The Chief of Services inevitably begins the year's instructions to the new medical students by teaching "a singularly important principle of medicine." He asked a nurse to get him a sample of urine. He then talked at length about diabetes mellitus. "Diabetes," he said, "is a Greek name; but the Romans noticed that the bees like the urine of diabetics, so they added the word mellitus which means sweet as honey. Well, as you know, you may find sugar in the urine of a diabetic..." By now, the nurse had returned with a sample of urine which he promptly held up like a trophy. We stared at that straw colored fluid as if we had never seen such a thing before. Chief of Services then startled us. He dipped his finger into the urine, then licked his finger with the tip of his tongue. Could he detect a faint taste of sugar? The sample was passed on to us for our opinions. We all dipped a finger into the fluid, all of us foolishly licked our fingers. "Now,&quo...
Reflux Friendly Cooking is a weekly feature full of quick and easy food ideas that are acid reflux friendly and can be easily modified to meet the needs of everyone in your family! Each week I’ll provide a simple menu that is designed for easy digestion. I’ll also give you suggestions on how to modify the same recipe for others in your family without acid reflux disease. Bon Appétit!
Sticky Rice with Fresh Mangoes. I tried this dessert for the first time last week at a Tai restaurant. It is so sweet, but somehow feels light and refreshing.
1 cup coconut milk
1 tsp. salt
1 cup sticky rice
1 cup of warm water
2 Tbs. sugar
1 mango, peeled and sliced
Sticky rice is traditionally steamed, but for those of us short on time, a microwave also works.
Soak the sticky rice for 10 minutes in the warm water in a bowl (make sure the rice is covered by the water). Cover the bowl with a dish and cook in the microwave for about th...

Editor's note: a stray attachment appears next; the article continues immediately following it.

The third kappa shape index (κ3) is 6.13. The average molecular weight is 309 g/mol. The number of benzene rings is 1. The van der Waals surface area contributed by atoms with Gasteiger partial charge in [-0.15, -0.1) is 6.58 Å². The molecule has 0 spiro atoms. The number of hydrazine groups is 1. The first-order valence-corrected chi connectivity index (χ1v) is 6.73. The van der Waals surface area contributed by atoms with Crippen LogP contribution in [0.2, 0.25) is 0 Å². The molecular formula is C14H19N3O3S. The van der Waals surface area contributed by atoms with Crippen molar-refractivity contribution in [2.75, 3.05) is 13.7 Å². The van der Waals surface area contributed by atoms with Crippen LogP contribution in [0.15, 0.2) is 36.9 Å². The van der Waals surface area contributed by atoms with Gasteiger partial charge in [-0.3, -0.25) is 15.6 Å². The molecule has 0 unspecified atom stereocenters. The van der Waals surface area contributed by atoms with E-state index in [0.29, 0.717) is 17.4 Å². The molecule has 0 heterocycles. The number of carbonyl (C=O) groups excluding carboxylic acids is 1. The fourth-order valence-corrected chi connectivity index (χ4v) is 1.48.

<p><strong>What Is Diabetes?</strong></p>
<p>Diabetes mellitus is a metabolic disorder with abnormally high blood glucose levels (hyperglycemia) as its most prominent feature. During intestinal digestion, carbohydrates and proteins are broken down into simple sugars and amino acids, respectively. The liver converts all of the sugars and some of the amino acids into glucose, a simple sugar that is used for energy by every cell in the body.</p>
<p>Glucose passes from the bloodstream into the cells with the help of insulin, a hormone produced by the pancreas (a pear-shaped organ located just below the stomach). By attaching to receptor sites on the surface membrane of a cell, insulin promotes the movement of glucose-transport proteins from the interior of the cell to its surface, where they bind with glucose and carry it into the cell. In diabetes mellitus, several problems may interfere with this process: pancreatic insulin production may be p...
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